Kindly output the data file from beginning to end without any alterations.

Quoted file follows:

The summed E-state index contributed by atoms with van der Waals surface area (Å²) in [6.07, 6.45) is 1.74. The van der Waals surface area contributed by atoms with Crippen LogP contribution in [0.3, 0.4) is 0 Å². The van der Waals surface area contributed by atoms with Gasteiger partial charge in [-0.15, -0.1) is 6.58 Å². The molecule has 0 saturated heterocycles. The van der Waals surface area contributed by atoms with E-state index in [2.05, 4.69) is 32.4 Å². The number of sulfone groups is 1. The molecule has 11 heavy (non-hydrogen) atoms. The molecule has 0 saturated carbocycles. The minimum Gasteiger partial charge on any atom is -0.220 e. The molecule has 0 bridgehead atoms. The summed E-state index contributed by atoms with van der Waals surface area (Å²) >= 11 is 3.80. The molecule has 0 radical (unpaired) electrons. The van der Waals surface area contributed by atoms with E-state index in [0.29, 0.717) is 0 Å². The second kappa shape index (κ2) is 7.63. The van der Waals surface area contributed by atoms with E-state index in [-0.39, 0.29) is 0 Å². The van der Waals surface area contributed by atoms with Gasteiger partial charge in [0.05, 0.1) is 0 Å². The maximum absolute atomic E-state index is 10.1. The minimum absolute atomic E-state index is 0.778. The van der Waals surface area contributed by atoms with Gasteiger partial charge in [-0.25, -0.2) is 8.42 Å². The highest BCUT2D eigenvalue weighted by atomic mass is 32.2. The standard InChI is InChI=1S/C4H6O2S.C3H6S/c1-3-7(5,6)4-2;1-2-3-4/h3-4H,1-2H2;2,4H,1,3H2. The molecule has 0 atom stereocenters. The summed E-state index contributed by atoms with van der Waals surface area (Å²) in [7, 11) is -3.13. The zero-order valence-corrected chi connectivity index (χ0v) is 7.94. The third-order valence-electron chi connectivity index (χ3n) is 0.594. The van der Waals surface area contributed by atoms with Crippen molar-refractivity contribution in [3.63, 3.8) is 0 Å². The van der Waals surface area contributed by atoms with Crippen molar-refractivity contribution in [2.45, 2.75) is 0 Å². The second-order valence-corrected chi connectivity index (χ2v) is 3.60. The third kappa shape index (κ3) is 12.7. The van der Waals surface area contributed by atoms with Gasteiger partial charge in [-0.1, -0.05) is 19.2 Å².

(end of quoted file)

The summed E-state index contributed by atoms with van der Waals surface area (Å²) in [6.07, 6.45) is 1.74. The van der Waals surface area contributed by atoms with Crippen LogP contribution in [0.3, 0.4) is 0 Å². The van der Waals surface area contributed by atoms with Gasteiger partial charge in [-0.15, -0.1) is 6.58 Å². The molecule has 0 saturated heterocycles. The van der Waals surface area contributed by atoms with E-state index in [2.05, 4.69) is 32.4 Å². The number of sulfone groups is 1. The molecule has 11 heavy (non-hydrogen) atoms. The molecule has 0 saturated carbocycles. The minimum Gasteiger partial charge on any atom is -0.220 e. The molecule has 0 bridgehead atoms. The summed E-state index contributed by atoms with van der Waals surface area (Å²) >= 11 is 3.80. The molecule has 0 radical (unpaired) electrons. The van der Waals surface area contributed by atoms with E-state index in [0.29, 0.717) is 0 Å². The second kappa shape index (κ2) is 7.63. The van der Waals surface area contributed by atoms with E-state index in [-0.39, 0.29) is 0 Å². The van der Waals surface area contributed by atoms with Gasteiger partial charge in [0.05, 0.1) is 0 Å². The maximum absolute atomic E-state index is 10.1. The minimum absolute atomic E-state index is 0.778. The van der Waals surface area contributed by atoms with Gasteiger partial charge in [-0.25, -0.2) is 8.42 Å². The highest BCUT2D eigenvalue weighted by atomic mass is 32.2. The standard InChI is InChI=1S/C4H6O2S.C3H6S/c1-3-7(5,6)4-2;1-2-3-4/h3-4H,1-2H2;2,4H,1,3H2. The molecule has 0 atom stereocenters. The summed E-state index contributed by atoms with van der Waals surface area (Å²) in [7, 11) is -3.13. The zero-order valence-corrected chi connectivity index (χ0v) is 7.94. The third-order valence-electron chi connectivity index (χ3n) is 0.594. The van der Waals surface area contributed by atoms with Crippen molar-refractivity contribution in [3.63, 3.8) is 0 Å². The van der Waals surface area contributed by atoms with Crippen molar-refractivity contribution in [2.45, 2.75) is 0 Å². The second-order valence-corrected chi connectivity index (χ2v) is 3.60. The third kappa shape index (κ3) is 12.7. The van der Waals surface area contributed by atoms with Gasteiger partial charge in [-0.1, -0.05) is 19.2 Å².